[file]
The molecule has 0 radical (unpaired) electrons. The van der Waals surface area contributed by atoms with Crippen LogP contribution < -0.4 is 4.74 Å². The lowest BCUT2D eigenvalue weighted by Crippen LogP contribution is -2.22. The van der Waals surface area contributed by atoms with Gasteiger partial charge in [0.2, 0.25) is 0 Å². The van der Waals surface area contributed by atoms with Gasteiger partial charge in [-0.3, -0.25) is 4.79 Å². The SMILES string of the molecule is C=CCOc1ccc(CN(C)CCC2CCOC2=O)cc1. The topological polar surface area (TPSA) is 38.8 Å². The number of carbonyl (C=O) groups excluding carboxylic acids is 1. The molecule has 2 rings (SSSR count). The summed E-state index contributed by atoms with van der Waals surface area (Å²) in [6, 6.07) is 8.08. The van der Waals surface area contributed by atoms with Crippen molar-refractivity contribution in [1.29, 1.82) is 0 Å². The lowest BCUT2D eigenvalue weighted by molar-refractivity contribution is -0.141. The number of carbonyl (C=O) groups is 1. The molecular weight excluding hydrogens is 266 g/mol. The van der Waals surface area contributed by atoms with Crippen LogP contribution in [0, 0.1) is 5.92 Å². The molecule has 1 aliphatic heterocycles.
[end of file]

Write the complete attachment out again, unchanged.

The molecule has 0 radical (unpaired) electrons. The van der Waals surface area contributed by atoms with Crippen LogP contribution < -0.4 is 4.74 Å². The lowest BCUT2D eigenvalue weighted by Crippen LogP contribution is -2.22. The van der Waals surface area contributed by atoms with Gasteiger partial charge in [0.2, 0.25) is 0 Å². The van der Waals surface area contributed by atoms with Gasteiger partial charge in [-0.3, -0.25) is 4.79 Å². The SMILES string of the molecule is C=CCOc1ccc(CN(C)CCC2CCOC2=O)cc1. The topological polar surface area (TPSA) is 38.8 Å². The number of carbonyl (C=O) groups excluding carboxylic acids is 1. The molecule has 2 rings (SSSR count). The summed E-state index contributed by atoms with van der Waals surface area (Å²) in [6, 6.07) is 8.08. The van der Waals surface area contributed by atoms with Crippen molar-refractivity contribution in [1.29, 1.82) is 0 Å². The lowest BCUT2D eigenvalue weighted by molar-refractivity contribution is -0.141. The number of carbonyl (C=O) groups is 1. The molecular weight excluding hydrogens is 266 g/mol. The van der Waals surface area contributed by atoms with Crippen LogP contribution in [0, 0.1) is 5.92 Å². The molecule has 1 aliphatic heterocycles.